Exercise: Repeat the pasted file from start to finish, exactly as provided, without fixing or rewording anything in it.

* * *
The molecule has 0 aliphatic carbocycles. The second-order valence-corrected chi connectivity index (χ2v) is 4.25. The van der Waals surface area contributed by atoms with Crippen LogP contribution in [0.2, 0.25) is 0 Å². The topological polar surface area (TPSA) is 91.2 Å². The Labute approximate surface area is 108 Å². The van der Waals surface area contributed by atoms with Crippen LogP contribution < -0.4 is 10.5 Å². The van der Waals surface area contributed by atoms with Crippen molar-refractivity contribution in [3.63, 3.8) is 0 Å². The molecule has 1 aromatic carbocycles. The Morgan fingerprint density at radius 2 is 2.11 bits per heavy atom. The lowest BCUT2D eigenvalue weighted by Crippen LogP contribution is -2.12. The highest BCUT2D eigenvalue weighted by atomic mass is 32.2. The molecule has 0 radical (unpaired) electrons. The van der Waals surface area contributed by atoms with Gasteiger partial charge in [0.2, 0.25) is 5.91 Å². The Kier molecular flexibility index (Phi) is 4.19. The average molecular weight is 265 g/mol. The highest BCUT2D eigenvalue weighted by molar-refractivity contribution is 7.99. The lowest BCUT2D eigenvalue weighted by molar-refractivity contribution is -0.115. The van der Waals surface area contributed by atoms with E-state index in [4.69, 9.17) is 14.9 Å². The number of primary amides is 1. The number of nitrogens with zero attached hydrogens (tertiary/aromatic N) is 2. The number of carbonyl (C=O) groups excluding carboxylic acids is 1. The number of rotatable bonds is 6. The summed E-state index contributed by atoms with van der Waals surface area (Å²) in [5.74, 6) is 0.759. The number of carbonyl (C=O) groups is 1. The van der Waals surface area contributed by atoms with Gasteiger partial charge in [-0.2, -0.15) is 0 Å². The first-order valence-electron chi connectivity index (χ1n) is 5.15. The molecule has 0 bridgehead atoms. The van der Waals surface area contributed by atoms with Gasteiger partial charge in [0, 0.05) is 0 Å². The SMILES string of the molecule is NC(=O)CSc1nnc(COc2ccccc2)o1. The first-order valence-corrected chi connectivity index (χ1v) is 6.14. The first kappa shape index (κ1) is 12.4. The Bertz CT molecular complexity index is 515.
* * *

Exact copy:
The molecule has 0 aliphatic carbocycles. The second-order valence-corrected chi connectivity index (χ2v) is 4.25. The van der Waals surface area contributed by atoms with Crippen LogP contribution in [0.2, 0.25) is 0 Å². The topological polar surface area (TPSA) is 91.2 Å². The Labute approximate surface area is 108 Å². The van der Waals surface area contributed by atoms with Crippen LogP contribution < -0.4 is 10.5 Å². The van der Waals surface area contributed by atoms with Crippen molar-refractivity contribution in [3.63, 3.8) is 0 Å². The molecule has 1 aromatic carbocycles. The Morgan fingerprint density at radius 2 is 2.11 bits per heavy atom. The lowest BCUT2D eigenvalue weighted by Crippen LogP contribution is -2.12. The highest BCUT2D eigenvalue weighted by atomic mass is 32.2. The molecule has 0 radical (unpaired) electrons. The van der Waals surface area contributed by atoms with Gasteiger partial charge in [0.2, 0.25) is 5.91 Å². The Kier molecular flexibility index (Phi) is 4.19. The average molecular weight is 265 g/mol. The highest BCUT2D eigenvalue weighted by molar-refractivity contribution is 7.99. The lowest BCUT2D eigenvalue weighted by molar-refractivity contribution is -0.115. The van der Waals surface area contributed by atoms with E-state index in [4.69, 9.17) is 14.9 Å². The number of primary amides is 1. The number of nitrogens with zero attached hydrogens (tertiary/aromatic N) is 2. The number of carbonyl (C=O) groups excluding carboxylic acids is 1. The number of rotatable bonds is 6. The summed E-state index contributed by atoms with van der Waals surface area (Å²) in [5.74, 6) is 0.759. The number of carbonyl (C=O) groups is 1. The van der Waals surface area contributed by atoms with Gasteiger partial charge in [-0.2, -0.15) is 0 Å². The first-order valence-electron chi connectivity index (χ1n) is 5.15. The molecule has 0 bridgehead atoms. The van der Waals surface area contributed by atoms with Gasteiger partial charge in [0, 0.05) is 0 Å². The SMILES string of the molecule is NC(=O)CSc1nnc(COc2ccccc2)o1. The first-order valence-corrected chi connectivity index (χ1v) is 6.14. The first kappa shape index (κ1) is 12.4. The Bertz CT molecular complexity index is 515.